The moves leave the Mariners with 57 players in their Major League camp, with 39 roster players and 18 non-roster invitees.
Kinney shut down with stress reaction in rib area
PEORIA, Ariz. -- Mariners reliever Josh Kinney will be sidelined for several weeks after tests showed a stress reaction in his left rib area, the club announced Sunday.
Kinney, 34, will be re-evaluated toward the end of the month before determining how soon he can pitch again. A stress reaction is a precursor to a potential rib fracture, and Kinney was shut down in order to prevent the situation from getting worse.
The right-hander pitched three scoreless innings in his first three outings this spring, but struggled in his last appearance on Wednesday, when he gave up three runs on three hits and a walk in two-thirds of an inning against the Brewers.
Kinney posted a 3.94 ERA in 35 relief appearances last year, establishing himself as a valued member of the bullpen after being called up from Triple-A Tacoma on July 3. He tied with Tom Wilhelmsen for the most games pitched from that point of the season on with 35, and he was second on the team in holds with nine.
Kinney's absence could open the door for veteran Kameron Loe, a former Brewers setup man who is trying to make the team as a non-roster invitee. The Mariners have some promising young right-handed power pitchers in the bullpen with Stephen Pryor and Carter Capps, but don't have a lot of established veterans beyond Kinney and Loe.
• While the Mariners have Monday off, Blake Beavan and Erasmo Ramirez will each throw four innings in a Minor League intrasquad game to stay on rotation as they continue building their pitch counts this spring.
• Felix Hernandez will make his second Cactus League start Tuesday and is scheduled to throw three innings against the D-backs in a 1:05 p.m. PT game at Peoria Stadium. He'll be followed by a group including Hector Noesi, Lucas Luetge and Logan Bawcom.
• Hisashi Iwakuma is slated for his fourth appearance of the spring Wednesday when he gets the start against the Royals in Surprise, Ariz.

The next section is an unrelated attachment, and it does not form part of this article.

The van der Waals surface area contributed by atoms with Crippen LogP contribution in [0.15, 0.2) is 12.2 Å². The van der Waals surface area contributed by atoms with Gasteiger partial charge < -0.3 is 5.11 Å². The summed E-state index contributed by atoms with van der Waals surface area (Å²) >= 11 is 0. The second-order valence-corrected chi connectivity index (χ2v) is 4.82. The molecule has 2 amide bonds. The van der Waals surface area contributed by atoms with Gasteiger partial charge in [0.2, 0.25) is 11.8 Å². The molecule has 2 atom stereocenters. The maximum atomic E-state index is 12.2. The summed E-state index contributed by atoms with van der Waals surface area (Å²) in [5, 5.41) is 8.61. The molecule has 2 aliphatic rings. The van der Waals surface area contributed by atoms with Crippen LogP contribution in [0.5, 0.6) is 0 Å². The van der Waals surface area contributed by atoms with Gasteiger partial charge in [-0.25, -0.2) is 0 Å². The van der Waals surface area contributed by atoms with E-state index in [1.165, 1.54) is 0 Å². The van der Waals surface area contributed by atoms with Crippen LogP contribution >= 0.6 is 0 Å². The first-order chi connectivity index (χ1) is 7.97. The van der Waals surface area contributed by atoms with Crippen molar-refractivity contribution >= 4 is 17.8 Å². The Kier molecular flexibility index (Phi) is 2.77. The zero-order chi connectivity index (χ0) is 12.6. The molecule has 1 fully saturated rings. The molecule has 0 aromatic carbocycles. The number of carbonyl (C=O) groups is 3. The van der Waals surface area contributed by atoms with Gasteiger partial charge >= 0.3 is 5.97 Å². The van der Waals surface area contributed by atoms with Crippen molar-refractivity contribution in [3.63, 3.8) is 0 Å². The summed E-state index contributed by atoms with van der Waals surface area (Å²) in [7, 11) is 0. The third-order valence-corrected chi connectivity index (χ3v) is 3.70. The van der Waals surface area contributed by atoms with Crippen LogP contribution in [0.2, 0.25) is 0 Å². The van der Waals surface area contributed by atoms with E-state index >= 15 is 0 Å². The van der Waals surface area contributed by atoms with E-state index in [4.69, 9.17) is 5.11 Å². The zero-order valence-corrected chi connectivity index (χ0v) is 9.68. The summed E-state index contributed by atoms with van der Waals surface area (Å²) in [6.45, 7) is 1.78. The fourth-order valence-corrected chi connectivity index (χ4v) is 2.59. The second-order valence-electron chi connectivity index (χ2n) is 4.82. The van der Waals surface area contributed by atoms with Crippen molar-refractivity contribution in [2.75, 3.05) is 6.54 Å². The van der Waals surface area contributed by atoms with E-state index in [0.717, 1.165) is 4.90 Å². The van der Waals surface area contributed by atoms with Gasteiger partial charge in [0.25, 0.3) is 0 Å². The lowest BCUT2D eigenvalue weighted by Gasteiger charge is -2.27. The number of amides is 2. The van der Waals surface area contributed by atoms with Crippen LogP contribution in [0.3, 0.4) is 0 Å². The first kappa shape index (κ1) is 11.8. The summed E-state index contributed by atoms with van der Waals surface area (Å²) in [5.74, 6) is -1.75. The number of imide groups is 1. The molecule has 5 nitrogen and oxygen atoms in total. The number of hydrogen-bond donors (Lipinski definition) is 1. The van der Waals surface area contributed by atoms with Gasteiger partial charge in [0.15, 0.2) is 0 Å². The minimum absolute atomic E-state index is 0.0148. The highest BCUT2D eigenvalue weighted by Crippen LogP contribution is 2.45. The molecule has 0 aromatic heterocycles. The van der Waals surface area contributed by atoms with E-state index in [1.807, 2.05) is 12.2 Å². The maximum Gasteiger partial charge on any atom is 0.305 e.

• Ken Griffey Jr. stopped by camp Sunday before heading to Chase Field in Phoenix to throw out the first pitch prior to the U.S.-Canada game in the World Baseball Classic. Griffey spent much of the past week at the Mariners' complex talking with young players in his role as team consultant, and he said he'd return later in the month.
Griffey will be inducted into the Mariners' Hall of Fame in a ceremony at Safeco Field on Aug. 10 prior to that night's game against the Twins.
• Outfielder Casper Wells was sidelined for the second straight day Sunday with a stiff neck. Going into Sunday's action, Wells led the Cactus League with 12 RBIs and was eighth with a .667 slugging percentage.
• Michael Saunders went 2-for-4 with a home run and two RBIs on Sunday in Canada's 9-4 loss to the United States in the World Baseball Classic. Canada was eliminated with the loss, with Saunders batting .727 (8-for-11) with three doubles, one home run and seven RBIs in three games. Third baseman Alex Liddi was 4-for-10 with two RBIs and two walks in three games for Italy, which is advancing now to the second round in Miami along with the U.S.
• Danny Hultzen threw a bullpen session Sunday as he continued coming back from a sore hip that sidelined him before his last start Monday. Wedge said Hultzen's session went well, but the club would see how he feels Monday before determining when he'll return to game action.